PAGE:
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Ty's Story is a Mississippi Story

Frustrated by the lack of action from lawmakers on the issues facing people in Mississippi–and believing that the hard-working voters of Mississippi deserve much better–Ty Pinkins decided to run for office.

The son of a tractor driver, Ty doesn’t come from a wealthy family. He was born and raised in the small town of Rolling Fork, and is a “proud son of the Mississippi Delta." 

He grew up on cotton farms. His family moved from plantation to plantation, depending on where his dad found work driving tractors. When Ty was around 13 years old, he started chopping cotton in the summers to help his parents make ends meet. He worked in cotton fields throughout his teenage years.

Chopping cotton was hot, dusty, grueling, back-breaking work. Even at such a young age, he knew how his parents were struggling to provide him and his family the most basic necessities, including the roof over their heads—Ty wanted to carry his own weight. Working in the fields taught him the value of hard work and perseverance.

Although Ty’s parents never received much formal learning, they instilled in him the importance of a good education. Because of this, he became the first in his family to graduate high school and the first to attend college. While at Tougaloo College, he worked as a waiter at a local restaurant and sold his plasma at a local blood bank to earn enough to feed himself. 

Because of financial hardships, Ty made the decision to leave college and enlist in the military. A decorated veteran of the U.S. Army, he served on active duty for 21 years, including three combat tours in Iraq, earning a Bronze Star for his actions. Throughout his military career, Ty never forgot the importance his parents instilled in him about completing his education. He continued attending classes on military bases around the world—finally earning his undergraduate degree while stationed in Okinawa, Japan. Several years later, his military career culminated in the White House--serving both Republican and Democratic Presidents.

​Ty is a dedicated public servant. Because of his upbringing in the Delta, Ty has always believed in serving in low-income communities just like the one that gave him so much despite it having so little to give in material terms. Upon retiring from the military, he co-founded The Pyramid Project, a nonprofit organization serving and inspiring youth from low-income communities by providing career and academic-related resources and mentorship opportunities.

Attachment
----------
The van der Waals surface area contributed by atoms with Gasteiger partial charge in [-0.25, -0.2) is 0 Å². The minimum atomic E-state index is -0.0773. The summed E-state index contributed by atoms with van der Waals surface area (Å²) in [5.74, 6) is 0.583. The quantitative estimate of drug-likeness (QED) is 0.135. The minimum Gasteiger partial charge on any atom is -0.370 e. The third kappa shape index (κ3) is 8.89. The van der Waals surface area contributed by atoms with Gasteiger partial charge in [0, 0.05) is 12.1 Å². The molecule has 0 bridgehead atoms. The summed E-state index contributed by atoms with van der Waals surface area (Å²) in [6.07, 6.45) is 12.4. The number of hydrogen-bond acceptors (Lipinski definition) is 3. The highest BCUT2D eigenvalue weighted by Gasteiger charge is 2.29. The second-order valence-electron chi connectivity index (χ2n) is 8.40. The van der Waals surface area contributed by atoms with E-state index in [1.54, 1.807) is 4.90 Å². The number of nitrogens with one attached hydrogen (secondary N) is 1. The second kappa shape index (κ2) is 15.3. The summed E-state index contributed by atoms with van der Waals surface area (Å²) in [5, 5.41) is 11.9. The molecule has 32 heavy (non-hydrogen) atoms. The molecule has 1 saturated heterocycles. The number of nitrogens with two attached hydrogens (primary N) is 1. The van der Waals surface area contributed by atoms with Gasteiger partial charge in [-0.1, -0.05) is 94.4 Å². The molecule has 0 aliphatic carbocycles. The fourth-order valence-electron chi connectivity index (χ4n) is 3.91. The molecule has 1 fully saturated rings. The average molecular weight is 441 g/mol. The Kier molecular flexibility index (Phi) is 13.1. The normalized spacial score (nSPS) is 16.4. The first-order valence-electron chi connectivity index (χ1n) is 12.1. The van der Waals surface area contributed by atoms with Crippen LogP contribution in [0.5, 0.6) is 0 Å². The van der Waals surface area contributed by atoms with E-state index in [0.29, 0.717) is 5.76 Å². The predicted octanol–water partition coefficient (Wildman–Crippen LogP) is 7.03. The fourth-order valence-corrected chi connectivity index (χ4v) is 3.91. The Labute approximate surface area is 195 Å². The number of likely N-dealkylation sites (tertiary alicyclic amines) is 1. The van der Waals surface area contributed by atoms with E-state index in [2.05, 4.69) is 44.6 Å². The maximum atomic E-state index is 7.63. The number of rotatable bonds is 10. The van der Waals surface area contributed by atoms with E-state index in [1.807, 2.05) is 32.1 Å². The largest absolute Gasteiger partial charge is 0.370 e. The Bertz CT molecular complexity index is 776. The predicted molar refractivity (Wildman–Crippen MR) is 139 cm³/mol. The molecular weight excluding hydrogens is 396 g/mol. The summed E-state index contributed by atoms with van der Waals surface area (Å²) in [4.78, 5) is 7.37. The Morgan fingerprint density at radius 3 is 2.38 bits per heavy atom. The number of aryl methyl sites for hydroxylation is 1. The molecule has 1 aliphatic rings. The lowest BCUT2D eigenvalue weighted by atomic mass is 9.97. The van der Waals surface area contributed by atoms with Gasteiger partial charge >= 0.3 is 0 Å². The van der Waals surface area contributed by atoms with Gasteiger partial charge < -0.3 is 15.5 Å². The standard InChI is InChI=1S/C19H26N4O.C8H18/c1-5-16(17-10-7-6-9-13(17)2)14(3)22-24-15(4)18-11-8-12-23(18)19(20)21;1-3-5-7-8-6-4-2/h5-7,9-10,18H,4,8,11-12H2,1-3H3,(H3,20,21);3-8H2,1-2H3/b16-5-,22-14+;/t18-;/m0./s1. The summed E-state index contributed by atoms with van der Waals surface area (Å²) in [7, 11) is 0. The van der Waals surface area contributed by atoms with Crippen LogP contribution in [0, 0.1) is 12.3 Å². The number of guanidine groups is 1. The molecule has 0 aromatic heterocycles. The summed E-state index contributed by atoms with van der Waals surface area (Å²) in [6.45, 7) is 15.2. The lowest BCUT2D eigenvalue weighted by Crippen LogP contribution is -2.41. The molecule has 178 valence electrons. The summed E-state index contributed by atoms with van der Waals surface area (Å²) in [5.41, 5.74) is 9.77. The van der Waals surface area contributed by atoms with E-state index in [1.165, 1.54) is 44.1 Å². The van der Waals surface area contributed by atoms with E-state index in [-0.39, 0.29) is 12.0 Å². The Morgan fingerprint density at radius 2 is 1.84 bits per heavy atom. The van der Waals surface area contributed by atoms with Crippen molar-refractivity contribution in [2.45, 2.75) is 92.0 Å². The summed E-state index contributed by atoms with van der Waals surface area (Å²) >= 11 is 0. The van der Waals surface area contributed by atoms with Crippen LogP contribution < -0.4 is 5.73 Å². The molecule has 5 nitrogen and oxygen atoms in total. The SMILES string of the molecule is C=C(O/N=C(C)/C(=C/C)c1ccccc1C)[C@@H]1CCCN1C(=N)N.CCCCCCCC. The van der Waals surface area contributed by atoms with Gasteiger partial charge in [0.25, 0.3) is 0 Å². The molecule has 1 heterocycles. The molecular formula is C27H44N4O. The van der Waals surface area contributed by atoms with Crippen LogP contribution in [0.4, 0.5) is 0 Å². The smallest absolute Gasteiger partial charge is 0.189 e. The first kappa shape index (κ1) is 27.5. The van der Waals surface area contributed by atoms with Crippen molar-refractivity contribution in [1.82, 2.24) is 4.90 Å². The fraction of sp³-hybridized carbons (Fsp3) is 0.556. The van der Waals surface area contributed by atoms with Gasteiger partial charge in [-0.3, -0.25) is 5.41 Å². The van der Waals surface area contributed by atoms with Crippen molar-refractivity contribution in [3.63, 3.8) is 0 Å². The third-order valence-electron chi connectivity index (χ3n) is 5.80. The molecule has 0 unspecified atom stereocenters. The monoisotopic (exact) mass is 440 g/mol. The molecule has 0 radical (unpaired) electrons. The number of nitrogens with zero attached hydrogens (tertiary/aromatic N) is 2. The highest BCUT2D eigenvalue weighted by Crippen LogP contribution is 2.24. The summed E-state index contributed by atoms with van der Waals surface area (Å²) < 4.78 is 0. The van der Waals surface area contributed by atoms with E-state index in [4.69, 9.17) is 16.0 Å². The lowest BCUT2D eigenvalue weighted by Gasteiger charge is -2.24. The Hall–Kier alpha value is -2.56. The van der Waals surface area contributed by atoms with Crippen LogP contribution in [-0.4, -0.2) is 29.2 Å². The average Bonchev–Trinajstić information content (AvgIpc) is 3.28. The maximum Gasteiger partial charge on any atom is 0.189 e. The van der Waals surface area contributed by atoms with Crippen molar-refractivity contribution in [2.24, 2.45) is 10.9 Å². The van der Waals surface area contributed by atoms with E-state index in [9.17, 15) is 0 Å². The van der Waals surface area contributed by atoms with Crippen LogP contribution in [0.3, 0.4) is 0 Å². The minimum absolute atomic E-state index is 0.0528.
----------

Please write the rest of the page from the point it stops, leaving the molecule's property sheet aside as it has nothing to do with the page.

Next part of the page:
Traveling the Delta, Ty realized that many of the injustices and inequalities he, his family, and his neighbors faced decades earlier—like poverty, underfunded schools, lack of quality healthcare, and high unemployment—are still present in the Delta. So Ty decided to do something about it! He enrolled in law school at Georgetown, earning his J.D. (Juris Doctor) and his LL.M. (Master of Laws) in National Security Law. 

After finishing law school, Ty came right back home to the Mississippi Delta, where he now advocates on behalf of community members in some of Mississippi’s most underserved communities by helping community members navigate the justice system. 

He has sat in observation of over 700 civil cases in justice courts throughout the Mississippi Delta, helping low-income litigants in their struggle for justice. In the cold of winter, he helped hard-pressed parents access resources necessary to prevent their eviction in the middle of the Coronavirus pandemic. 

As a community organizer, Ty advocated for Mississippi workers facing unfair pay practices. He took these concerns all the way to Washington, D.C., testifying before Congress regarding the unfair employment practices Mississippi workers were facing. He then represented those workers in lawsuits resulting in Mississippi workers receiving substantial compensation for their lost wages. 

Ty has traveled across numerous Mississippi counties, helping establish an organization to support women seeking elected office. In the face of discriminatory redistricting tactics, he helped redraw county electoral maps to ensure all community members have equal representation.​

Through it all, Ty has never tired of serving in his community. Although his parents didn’t have much to give financially, they gave him something very important: an understanding of the power of giving back and the value of service to the community. From a young age, his parents taught him to stand up and fight for what’s right. His military career provided him with the leadership skills necessary to serve his community. And, the education he gained at some of America’s best institutions provided him with the tools necessary to have a positive impact in Mississippi.

And, now he's running to continue his service to community as Mississippi's next Secretary of State.

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